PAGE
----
“To many Democrats and moderate Republicans, the White House and the Republican leadership had seemed to have become a captive of the Christian right. To many evangelicals, the opposite seemed to be the case: the Christian right had become a function of Republican politics.”
When it came to Christianity’s influence in America, the Christian involvement in politics created noticeable social resentment in the late 2000s. In 2008, 45 percent of people agreed that religious leaders, such as Rick Warren or Billy Graham, should not try to influence voting, an increase by 15 percent from 1991. Eric Kaufmann writes in Whiteshift that “[T]he overreach of the religious right seemed to have accelerated a trend towards secularization among Millennial Americans.” Indeed we can see this trend in the increase of Americans that never attended religious services from 15 percent in 1995 to 22 percent in 2008.
Along with the public’s increasing denouncement of Christian involvement in politics, intellectuals took to pen and paper to advocate for more separation between church and state. Books criticizing religion were growing in popularity across America. These books included, American Fascists: The Christian Right and the War on America by Chris Hedges, The End of Faith by Sam Harris, The God Delusion by Richard Dawkins, Religion Poisons Everything by Christopher Hitchens, and Breaking the Spell by Daniel C. Dennett. Fitzgerald explains that toward the end of Bush’s presidency, “the political landscape had changed”; “The Republicans had lost control of the Congress, and the Christian right for the first time faced challenges from within the evangelical community.”
Biblical Separation of Church & State
The Christian right understandably felt some resentment toward their weakening influence in state affairs. Some Christian thinkers assured the Christian public that they should not be disappointed. In The Myth of a Christian Nation, revered Gregory A. Boyd, the head of a large conservative church in St. Paul, Minnesota, argued that America could never become a “Christian nation” in the first place.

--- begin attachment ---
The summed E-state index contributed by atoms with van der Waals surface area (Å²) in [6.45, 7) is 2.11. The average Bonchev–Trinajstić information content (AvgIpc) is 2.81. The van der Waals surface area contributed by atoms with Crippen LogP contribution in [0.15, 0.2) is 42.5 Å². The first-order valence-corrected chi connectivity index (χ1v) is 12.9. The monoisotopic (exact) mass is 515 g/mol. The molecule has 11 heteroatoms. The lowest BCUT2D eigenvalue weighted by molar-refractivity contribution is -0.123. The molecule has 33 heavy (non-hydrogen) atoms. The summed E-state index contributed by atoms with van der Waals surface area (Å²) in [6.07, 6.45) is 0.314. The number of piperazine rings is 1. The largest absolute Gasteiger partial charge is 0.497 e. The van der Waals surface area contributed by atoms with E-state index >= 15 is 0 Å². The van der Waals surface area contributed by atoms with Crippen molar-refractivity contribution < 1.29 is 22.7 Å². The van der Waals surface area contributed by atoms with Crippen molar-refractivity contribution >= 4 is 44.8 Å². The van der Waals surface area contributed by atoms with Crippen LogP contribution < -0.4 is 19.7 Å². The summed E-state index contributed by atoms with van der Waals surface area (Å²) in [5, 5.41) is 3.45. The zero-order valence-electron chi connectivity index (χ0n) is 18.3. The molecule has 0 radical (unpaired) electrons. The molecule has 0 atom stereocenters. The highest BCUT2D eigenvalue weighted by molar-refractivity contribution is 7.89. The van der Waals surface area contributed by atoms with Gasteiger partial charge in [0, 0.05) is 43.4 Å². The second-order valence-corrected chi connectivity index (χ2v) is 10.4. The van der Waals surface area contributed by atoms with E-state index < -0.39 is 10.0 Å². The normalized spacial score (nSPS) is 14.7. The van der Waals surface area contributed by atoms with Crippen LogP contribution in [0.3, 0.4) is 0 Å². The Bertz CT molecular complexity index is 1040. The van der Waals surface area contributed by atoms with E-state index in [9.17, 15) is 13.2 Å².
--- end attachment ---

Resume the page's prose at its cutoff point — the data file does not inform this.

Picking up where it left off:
Boyd argued that Christ’s kingdom was “not of this world”; that the Constitution never hinted at establishing a Christian nation, and that America never resembled the “domain of God.” He warned that evangelicals in America falsely see themselves as “moral guardians,” and end up making certain “minor” sins into “major” sins because of this. Boyd pointed out that the Bible mentions divorce and remarriage more than same-sex marriage and that focusing on same-sex marriage is “self-serving.”
Most importantly, Boyd pointed out that Paul taught that he could never judge those outside of the church since they are not held accountable for the same sins as members of Christ’s body. That is not to say that Christians are not to witness to unbelievers or share their moral convictions but instead that they should not enforce “their righteous will on others.”
Boyd’s convictions for the separation of church and state were not as popular with the Christian right who thought that their weakening political influence meant that their freedoms would be tampered with, if not outright abolished. Indeed, many evangelicals thought President Barack Obama’s election in 2008, was a crushing blow, or in the words of SBC leader, Albert Mohler, an “unmitigated disaster.” Fitzgerald points out that the political victories of the Democrats would often provoke “end times rhetoric.”
Glenn Beck, the popular Christian radio host, even called on his audience to buy farmland and guns and pull their kids from public schools in light of Obama’s election. Billy Graham’s son, Franklin Graham, blamed Obama for the moral downfall of America, and for “pluralism,” callously stating that, “The President is leading the nation on a sinful course, and God will judge him and us as a nation if we don’t repent.” James Dobson argued that the traditional family “will likely crumble, presaging the fall of Western civilization.”
These calls can be explained by what sociologists call a “Reconstructionist ideology” of “dominionism,” the belief that “Christians had a God-given right to rule all earthly institutions.” If you really believed that the Creator of the Universe divinely orchestrated your morals, then little is stopping you from forcing your beliefs on others. In the end, these morals and understanding the Gospel, are a matter of life and death. Or at least, that is how they are perceived from the Christian right. Arguably, this type of dominionism was the same logic that applied to the colonization of developing nations by the Christian West from the 1600s to the 1900s.
And that should certainly trouble us.
If you want to read more, I have written the already mentioned book where I mention some of these topics! Let me know if you have any comments! I would love to add your insight/critique into future editions of the book.
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I write to keep you thinking and to keep me thankful and reflective. Cheers and until next time,